Second Session: a math lesson.  Ms. R teaches math in Spanish. In the lesson, students were learning how they can subtract by counting on. Ms. R. modeled students how she used a number line to subtract 86-19 by counting on.  The teacher started with 19 and added 1 to get to a benchmark number (20), then she skipped counting by tens (6 times) until she reached 80 and finally added 6 ones to get to 86. After, Ms. R. went back to count the tens and the ones she added to count from 19 to 86.  Then, students were asked to solve 95-27. David was the first student to finish the task.  He even solved it using two other strategies students have learned previously. Ms. R. asked students to turn and talk to their partners to explain the steps they took to solve the problem, then some students were selected to share with the class, David was one of the students.  When communicating his process, David used complete sentences and the academic vocabulary of the unit. After the mini-lesson, students were sent to centers and a small group stay with the teacher.  David was assigned to go to the error analysis center, in which he was to guide the small group discussion analyzing the error and possible solutions.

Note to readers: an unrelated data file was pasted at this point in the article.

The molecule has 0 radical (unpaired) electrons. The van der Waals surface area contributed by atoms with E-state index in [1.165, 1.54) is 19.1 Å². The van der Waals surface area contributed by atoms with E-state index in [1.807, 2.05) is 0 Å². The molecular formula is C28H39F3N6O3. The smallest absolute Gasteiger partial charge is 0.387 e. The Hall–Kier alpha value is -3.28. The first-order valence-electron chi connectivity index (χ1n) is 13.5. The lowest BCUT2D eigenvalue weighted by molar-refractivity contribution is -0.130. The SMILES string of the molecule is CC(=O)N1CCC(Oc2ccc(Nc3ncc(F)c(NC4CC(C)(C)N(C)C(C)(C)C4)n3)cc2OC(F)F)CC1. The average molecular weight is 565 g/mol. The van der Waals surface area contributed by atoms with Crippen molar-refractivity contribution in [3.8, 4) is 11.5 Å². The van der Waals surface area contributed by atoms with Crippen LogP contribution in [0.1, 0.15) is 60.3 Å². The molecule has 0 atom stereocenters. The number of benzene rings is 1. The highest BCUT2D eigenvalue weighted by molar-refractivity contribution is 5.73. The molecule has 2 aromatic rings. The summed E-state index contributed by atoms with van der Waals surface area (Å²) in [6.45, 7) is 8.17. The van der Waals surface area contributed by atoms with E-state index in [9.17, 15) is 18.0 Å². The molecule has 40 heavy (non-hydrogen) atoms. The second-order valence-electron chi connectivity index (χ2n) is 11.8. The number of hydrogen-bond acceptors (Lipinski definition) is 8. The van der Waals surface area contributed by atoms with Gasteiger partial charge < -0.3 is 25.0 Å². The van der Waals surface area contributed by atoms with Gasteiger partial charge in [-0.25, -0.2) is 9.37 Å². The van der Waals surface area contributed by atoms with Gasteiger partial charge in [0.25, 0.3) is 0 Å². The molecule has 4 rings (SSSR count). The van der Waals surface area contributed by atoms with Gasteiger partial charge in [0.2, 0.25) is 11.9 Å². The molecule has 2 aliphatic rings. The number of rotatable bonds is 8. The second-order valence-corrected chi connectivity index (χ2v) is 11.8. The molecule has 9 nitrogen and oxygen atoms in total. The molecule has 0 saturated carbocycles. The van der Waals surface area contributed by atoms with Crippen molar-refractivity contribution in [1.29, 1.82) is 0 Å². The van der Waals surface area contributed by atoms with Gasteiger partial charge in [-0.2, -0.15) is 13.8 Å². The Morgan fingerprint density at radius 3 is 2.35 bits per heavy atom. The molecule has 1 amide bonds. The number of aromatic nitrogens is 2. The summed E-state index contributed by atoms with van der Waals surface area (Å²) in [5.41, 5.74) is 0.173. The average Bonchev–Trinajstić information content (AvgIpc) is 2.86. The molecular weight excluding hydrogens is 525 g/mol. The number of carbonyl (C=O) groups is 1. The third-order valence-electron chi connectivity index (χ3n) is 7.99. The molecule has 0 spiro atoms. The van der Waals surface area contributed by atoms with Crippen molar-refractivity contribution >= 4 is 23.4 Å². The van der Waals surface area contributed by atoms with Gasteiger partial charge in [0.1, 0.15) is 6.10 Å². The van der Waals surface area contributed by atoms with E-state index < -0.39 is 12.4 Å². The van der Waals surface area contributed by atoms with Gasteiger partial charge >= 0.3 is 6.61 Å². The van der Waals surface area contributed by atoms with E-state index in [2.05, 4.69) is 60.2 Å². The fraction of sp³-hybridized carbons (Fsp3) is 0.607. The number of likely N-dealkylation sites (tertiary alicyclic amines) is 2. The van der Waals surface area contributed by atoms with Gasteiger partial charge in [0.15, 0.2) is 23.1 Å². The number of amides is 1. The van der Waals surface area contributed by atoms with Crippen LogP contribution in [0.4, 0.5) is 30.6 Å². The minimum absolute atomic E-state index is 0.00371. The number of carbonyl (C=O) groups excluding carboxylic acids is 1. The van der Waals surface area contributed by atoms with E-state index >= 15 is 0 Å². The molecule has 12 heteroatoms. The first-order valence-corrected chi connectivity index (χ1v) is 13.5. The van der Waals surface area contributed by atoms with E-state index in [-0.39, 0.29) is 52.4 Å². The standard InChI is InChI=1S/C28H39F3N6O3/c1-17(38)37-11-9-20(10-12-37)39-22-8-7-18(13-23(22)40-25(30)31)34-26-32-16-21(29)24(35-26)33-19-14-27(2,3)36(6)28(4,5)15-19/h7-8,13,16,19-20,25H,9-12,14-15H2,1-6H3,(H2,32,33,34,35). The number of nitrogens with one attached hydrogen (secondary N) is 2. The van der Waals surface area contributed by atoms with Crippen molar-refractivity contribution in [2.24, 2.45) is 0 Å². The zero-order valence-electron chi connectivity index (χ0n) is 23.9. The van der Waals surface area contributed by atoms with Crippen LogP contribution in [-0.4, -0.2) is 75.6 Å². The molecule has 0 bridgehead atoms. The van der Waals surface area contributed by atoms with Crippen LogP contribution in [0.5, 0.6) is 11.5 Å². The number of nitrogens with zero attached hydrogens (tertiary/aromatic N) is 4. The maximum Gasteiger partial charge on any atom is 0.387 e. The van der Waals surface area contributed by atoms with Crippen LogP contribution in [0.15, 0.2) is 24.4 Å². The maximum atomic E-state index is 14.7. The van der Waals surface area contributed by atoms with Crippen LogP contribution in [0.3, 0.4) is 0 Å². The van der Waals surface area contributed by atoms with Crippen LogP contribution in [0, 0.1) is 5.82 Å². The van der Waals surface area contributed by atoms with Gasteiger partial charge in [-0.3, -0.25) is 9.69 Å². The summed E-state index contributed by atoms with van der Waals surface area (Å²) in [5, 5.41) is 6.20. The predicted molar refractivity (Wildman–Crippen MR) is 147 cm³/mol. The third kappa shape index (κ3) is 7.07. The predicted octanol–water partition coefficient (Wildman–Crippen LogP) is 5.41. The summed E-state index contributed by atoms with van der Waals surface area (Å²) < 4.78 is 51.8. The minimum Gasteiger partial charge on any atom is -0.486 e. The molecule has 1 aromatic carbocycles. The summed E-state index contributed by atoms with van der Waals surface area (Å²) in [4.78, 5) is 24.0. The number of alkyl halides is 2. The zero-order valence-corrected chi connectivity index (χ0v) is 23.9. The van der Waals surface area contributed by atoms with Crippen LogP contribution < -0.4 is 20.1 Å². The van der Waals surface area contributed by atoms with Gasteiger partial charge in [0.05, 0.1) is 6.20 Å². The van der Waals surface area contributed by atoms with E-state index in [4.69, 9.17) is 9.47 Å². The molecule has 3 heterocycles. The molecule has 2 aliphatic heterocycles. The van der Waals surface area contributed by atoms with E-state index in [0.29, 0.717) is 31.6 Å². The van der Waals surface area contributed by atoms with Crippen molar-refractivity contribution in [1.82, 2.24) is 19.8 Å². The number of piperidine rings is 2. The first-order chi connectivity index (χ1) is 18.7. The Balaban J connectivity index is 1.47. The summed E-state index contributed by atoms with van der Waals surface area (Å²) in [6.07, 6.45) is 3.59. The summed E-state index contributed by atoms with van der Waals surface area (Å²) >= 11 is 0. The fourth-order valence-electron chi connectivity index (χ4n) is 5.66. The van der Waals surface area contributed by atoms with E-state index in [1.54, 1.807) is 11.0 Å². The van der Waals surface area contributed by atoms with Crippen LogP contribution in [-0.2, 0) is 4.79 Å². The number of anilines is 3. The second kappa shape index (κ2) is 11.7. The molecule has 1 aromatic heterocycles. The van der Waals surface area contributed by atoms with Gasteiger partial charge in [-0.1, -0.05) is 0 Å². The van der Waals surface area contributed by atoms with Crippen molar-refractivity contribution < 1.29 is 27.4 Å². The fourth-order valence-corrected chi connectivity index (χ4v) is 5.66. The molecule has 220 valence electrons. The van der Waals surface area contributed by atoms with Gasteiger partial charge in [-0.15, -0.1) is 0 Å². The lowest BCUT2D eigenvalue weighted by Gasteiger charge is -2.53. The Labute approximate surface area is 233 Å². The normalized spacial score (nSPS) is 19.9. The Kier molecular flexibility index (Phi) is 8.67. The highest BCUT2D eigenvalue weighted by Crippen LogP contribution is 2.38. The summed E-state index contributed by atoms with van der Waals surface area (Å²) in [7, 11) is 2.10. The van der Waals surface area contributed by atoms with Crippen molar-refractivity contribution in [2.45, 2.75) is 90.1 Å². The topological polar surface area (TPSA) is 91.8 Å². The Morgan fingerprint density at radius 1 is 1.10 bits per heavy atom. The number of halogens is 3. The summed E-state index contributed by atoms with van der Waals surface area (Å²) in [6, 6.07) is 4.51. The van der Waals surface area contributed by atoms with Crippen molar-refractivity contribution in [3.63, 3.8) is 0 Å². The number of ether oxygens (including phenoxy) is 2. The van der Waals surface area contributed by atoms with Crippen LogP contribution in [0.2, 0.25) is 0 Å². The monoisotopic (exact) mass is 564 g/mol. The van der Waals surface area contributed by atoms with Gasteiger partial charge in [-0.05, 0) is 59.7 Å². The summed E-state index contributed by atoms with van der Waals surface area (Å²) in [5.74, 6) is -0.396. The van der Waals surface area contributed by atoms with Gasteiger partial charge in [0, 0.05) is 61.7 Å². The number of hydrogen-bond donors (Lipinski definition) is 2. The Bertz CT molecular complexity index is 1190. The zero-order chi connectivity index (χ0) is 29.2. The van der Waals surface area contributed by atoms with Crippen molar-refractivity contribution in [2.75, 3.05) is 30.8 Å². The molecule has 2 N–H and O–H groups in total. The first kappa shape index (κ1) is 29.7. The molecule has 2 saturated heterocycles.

Third Session: Social Study lesson. The lesson consisted of how citizens can create a change in their community by being responsible and following the rules in their community. Ms. R placed four feelings one in each corner of the classroom (Happy, excited, sad, and mad), then she read some statements, and students moved to a corner that reflected their feeling about the statement the teacher read to them. After, students were given the opportunity to discuss why they experienced those feelings when they heard the statements. After the discussion, Ms. Ruiz introduced the “What Should We Do?” template.  She modeled to the students how to use it. She took the statement “Students fool around during lesson” and wrote it under the section “Instead of”, then she modeled filling out the section about “We Can…” section in the template with possible solutions. Each student was given a paper with a statement to complete in their sits. I observed David discussing with classmates in his table. Then, I sat quietly for a while and then suddenly started writing and drawing the annoying situation and the possible solution.